I was recently asked to participate in an experiment of sorts in promotion of poet John Sibley Williams’ latest collection, Disinheritance (Apprentice House Press). John has asked fellow poets to record readings of their favorite poems from the new collection, all with an eye/ear towards how other poets interpret and perform the work. I found the concept fascinating and am happy to present my own contribution to this reading “tour” of the book.
For this project, I chose “Things Start at Their Names,” specifically because of how the poem performs on the page. While the poem starts off with the image of ice locking “the river in place,” everything that follows begins to push against being locked. This push gesture is furthered in the select italicized words, each phrase used as a name in the poem’s argument. What this move does both typographically and conceptually is push the lyric towards speech and voice, as if wanting to “unlock” from ink and rise. A name is what one is “called”; here, each italicized name calls out and summons specific colors to itself and to the poem. One calls out a name in hope of a response; reflecting on the title, a name can be seen as the start of this hope.
In performing this poem, I found myself going at a slower pace than usual. There is something in the construction of the poem that, when read aloud, seems to want to echo the locked ice image and the metaphorical pushes against it. Each time I practiced it, I found myself halting at different times, different phrases; eventually this energy began to feel inherent to the poem.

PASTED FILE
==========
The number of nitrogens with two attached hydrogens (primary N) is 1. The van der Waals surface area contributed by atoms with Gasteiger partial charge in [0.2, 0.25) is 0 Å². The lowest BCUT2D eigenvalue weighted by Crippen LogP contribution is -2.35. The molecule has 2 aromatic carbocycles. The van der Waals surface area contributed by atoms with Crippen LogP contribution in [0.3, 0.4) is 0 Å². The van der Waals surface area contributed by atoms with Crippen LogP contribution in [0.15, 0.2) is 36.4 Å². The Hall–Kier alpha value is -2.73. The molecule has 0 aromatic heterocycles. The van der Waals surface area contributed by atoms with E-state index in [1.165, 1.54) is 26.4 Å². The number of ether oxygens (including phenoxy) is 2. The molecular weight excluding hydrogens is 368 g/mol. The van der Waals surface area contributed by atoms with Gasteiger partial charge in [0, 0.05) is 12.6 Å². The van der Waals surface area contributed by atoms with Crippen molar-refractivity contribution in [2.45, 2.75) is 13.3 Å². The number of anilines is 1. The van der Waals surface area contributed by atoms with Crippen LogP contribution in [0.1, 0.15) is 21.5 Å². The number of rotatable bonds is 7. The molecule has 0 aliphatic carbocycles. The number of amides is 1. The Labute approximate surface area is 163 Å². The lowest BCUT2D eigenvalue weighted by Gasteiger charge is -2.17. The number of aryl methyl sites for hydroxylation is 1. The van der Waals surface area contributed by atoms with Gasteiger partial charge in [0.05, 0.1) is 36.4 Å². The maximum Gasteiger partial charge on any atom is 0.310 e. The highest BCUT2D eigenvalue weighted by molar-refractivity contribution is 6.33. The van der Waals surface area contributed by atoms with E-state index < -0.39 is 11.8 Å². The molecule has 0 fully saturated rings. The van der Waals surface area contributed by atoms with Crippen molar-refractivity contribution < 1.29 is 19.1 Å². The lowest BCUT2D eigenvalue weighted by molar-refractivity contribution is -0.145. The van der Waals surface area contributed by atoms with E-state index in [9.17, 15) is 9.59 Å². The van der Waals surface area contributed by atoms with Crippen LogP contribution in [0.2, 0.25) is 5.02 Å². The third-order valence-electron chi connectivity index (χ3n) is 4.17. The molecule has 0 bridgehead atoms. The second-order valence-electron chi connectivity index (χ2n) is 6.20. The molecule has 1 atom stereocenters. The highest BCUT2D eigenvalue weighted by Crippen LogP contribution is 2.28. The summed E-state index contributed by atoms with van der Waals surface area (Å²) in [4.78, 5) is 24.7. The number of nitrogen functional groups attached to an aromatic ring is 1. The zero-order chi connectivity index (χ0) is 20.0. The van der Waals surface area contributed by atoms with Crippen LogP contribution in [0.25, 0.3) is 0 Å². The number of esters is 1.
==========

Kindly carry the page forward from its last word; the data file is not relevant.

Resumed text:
I want to thank John Sibley Williams for the invitation to participate in this promotional project. I can only hope my reading of it does it justice.
Things Start at Their Names – John Sibley Williams
Ice locks the river in place and my heart
is static for the season and traversable.
Sometimes a boy about the age
my son would be adventures
half way across me before remembering
the duty to destroy the one thing
beneath him. He writes his name
on my rib; it says Curiosity. I reply
with the name I’ve learned to wear:
Distance. A fluster of bluegill follows his body
downstream to where it meets the Columbia,
in time the ocean, which I cannot make freeze.
Next spring I will snare the things that still move in me,
beat them against stone, and eat until empty. I have
his name written all over my body; it says Forever
be Winter. My wife calls him Gabriel; after all these years
she still calls him Gabriel, and sometimes from the shore
she calls to me: Thaw.